A little oddity: In Edith Wharton’s The Age of Innocence, a sentence of 16 words (“The change will do you good, and you must be sure to go and see Ellen,” spoken to Newland Archer by his wife May) has a meaning of 221 words:

It was the only word that passed between them on the subject; but in the code in which they had both been trained it meant: ‘Of course you understand that I know all that people have been saying about Ellen, and heartily sympathise with my family in their effort to get her to return to her husband. I also know that, for some reason you have not chosen to tell me, you have advised her against this course, which all the older men of the family, as well as our grandmother, agree in approving; and that it is owing to your encouragement that Ellen defies us all, and exposes herself to the kind of criticism of which Mr. Sillerton Jackson probably gave you, this evening, the hint that has made you so irritable…. Hints have indeed not been wanting; but since you appear unwilling to take them from others, I offer you this one myself, in the only form in which well-bred people of our kind can communicate unpleasant things to each other: by letting you understand that I know you mean to see Ellen when you are in Washington, and are perhaps going there expressly for that purpose; and that, since you are sure to see her, I wish you to do so with my full and explicit approval — and to take the opportunity of letting her know what the course of conduct you have encouraged her in is likely to lead to.’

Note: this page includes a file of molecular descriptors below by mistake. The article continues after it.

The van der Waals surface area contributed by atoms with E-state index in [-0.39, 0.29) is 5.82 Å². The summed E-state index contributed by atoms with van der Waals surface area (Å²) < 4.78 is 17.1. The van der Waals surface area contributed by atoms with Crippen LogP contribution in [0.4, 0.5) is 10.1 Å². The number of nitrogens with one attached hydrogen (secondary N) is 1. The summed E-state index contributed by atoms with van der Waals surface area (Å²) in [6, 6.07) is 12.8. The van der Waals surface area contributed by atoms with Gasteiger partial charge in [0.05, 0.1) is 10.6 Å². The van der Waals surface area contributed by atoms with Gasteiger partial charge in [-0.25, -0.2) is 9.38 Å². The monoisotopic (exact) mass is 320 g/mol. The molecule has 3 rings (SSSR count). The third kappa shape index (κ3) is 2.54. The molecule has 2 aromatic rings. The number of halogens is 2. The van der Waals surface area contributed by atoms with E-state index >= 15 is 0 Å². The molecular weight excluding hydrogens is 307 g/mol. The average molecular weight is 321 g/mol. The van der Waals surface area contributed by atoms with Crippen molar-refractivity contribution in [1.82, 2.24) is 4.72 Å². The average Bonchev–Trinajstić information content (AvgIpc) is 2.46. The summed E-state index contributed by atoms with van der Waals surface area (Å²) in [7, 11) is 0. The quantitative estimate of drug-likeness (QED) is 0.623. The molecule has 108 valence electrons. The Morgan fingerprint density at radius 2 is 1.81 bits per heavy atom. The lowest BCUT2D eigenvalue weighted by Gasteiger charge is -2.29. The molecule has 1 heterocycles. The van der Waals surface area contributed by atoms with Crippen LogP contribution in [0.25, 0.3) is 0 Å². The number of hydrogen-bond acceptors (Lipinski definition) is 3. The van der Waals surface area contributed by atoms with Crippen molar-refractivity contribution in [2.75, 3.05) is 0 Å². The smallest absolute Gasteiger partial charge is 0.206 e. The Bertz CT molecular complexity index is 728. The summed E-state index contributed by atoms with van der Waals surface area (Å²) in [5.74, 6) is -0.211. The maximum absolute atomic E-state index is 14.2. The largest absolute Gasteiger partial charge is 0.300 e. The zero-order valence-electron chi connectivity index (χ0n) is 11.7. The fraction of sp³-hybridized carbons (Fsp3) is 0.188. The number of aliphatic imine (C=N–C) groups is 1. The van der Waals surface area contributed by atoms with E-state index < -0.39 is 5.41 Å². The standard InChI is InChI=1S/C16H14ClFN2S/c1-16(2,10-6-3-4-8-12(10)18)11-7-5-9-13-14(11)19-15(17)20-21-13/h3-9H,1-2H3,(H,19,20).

Azerbaijani artist Faig Ahmed applies surreal distortions to traditional Islamic rugs: They seem to melt, warp, and pixelate, though they’re all created using traditional weaving techniques.

“I love being a hostage [to tradition], because it’s a quiz and you have to take it to set yourself free,” he told Art Radar. “I think we are never completely free anyway, but you should exactly know where your own cage ends.”

More at his website.

Podcast Episode 310: The Case of Bobby Dunbar

In 1912, 4-year-old Bobby Dunbar went missing during a family fishing trip in Louisiana. Eight months later, a boy matching his description appeared in Mississippi. But was it Bobby Dunbar? In this week’s episode of the Futility Closet podcast we’ll describe the dispute over the boy’s identity.

We’ll also contemplate a scholarship for idlers and puzzle over an ignorant army.

See full show notes …

Black and White

tchepizhni chess problem

This problem, by V. Tchepizhni, won fifth prize in the Bohemian Centenary Tourney of 1962. It’s four puzzles in one:

(a) The diagrammed position.
(b) Turn the board 90 degrees clockwise.
(c) Turn the board 180 degrees.
(d) Turn the board 270 degrees clockwise.

Each of the resulting positions presents a helpmate in two: Black moves first, then White, then Black, then White, the two sides cooperating to reach a position in which Black is checkmated. What are the solutions?

Click for Answer